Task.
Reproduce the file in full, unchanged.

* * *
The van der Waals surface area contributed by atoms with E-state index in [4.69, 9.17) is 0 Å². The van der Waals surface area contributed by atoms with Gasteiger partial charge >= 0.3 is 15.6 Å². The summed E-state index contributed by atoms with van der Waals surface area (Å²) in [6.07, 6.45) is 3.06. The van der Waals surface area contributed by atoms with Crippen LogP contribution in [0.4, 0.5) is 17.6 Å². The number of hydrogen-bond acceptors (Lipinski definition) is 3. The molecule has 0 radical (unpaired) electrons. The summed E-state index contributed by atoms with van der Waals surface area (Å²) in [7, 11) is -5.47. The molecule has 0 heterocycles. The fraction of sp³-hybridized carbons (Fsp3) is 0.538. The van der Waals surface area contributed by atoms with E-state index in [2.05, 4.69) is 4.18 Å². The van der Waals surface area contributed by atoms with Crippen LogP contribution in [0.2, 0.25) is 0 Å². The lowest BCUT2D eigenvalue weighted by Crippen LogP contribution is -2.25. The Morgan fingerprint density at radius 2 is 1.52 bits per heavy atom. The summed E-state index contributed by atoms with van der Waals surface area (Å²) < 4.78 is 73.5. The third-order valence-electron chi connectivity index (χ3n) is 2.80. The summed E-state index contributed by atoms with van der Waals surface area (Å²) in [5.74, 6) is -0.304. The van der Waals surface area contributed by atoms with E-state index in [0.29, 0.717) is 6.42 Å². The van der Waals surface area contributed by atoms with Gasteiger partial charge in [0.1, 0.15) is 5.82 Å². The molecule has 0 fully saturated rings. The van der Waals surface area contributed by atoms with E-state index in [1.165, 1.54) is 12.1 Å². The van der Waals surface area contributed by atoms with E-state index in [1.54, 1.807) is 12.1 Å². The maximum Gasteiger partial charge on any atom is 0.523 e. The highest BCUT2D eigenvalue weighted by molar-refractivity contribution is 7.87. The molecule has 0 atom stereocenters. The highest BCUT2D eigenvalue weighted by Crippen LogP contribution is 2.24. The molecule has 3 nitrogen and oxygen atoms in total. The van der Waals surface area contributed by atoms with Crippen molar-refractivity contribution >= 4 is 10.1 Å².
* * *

The van der Waals surface area contributed by atoms with E-state index in [4.69, 9.17) is 0 Å². The van der Waals surface area contributed by atoms with Gasteiger partial charge >= 0.3 is 15.6 Å². The summed E-state index contributed by atoms with van der Waals surface area (Å²) in [6.07, 6.45) is 3.06. The van der Waals surface area contributed by atoms with Crippen LogP contribution in [0.4, 0.5) is 17.6 Å². The number of hydrogen-bond acceptors (Lipinski definition) is 3. The molecule has 0 radical (unpaired) electrons. The summed E-state index contributed by atoms with van der Waals surface area (Å²) in [7, 11) is -5.47. The molecule has 0 heterocycles. The fraction of sp³-hybridized carbons (Fsp3) is 0.538. The van der Waals surface area contributed by atoms with E-state index in [2.05, 4.69) is 4.18 Å². The van der Waals surface area contributed by atoms with Crippen LogP contribution in [0.2, 0.25) is 0 Å². The lowest BCUT2D eigenvalue weighted by Crippen LogP contribution is -2.25. The Morgan fingerprint density at radius 2 is 1.52 bits per heavy atom. The summed E-state index contributed by atoms with van der Waals surface area (Å²) < 4.78 is 73.5. The third-order valence-electron chi connectivity index (χ3n) is 2.80. The summed E-state index contributed by atoms with van der Waals surface area (Å²) in [5.74, 6) is -0.304. The van der Waals surface area contributed by atoms with E-state index in [0.29, 0.717) is 6.42 Å². The van der Waals surface area contributed by atoms with Gasteiger partial charge in [0.1, 0.15) is 5.82 Å². The molecule has 0 fully saturated rings. The van der Waals surface area contributed by atoms with E-state index in [1.165, 1.54) is 12.1 Å². The van der Waals surface area contributed by atoms with E-state index in [1.54, 1.807) is 12.1 Å². The maximum Gasteiger partial charge on any atom is 0.523 e. The highest BCUT2D eigenvalue weighted by molar-refractivity contribution is 7.87. The molecule has 0 atom stereocenters. The highest BCUT2D eigenvalue weighted by Crippen LogP contribution is 2.24. The molecule has 3 nitrogen and oxygen atoms in total. The van der Waals surface area contributed by atoms with Crippen molar-refractivity contribution >= 4 is 10.1 Å².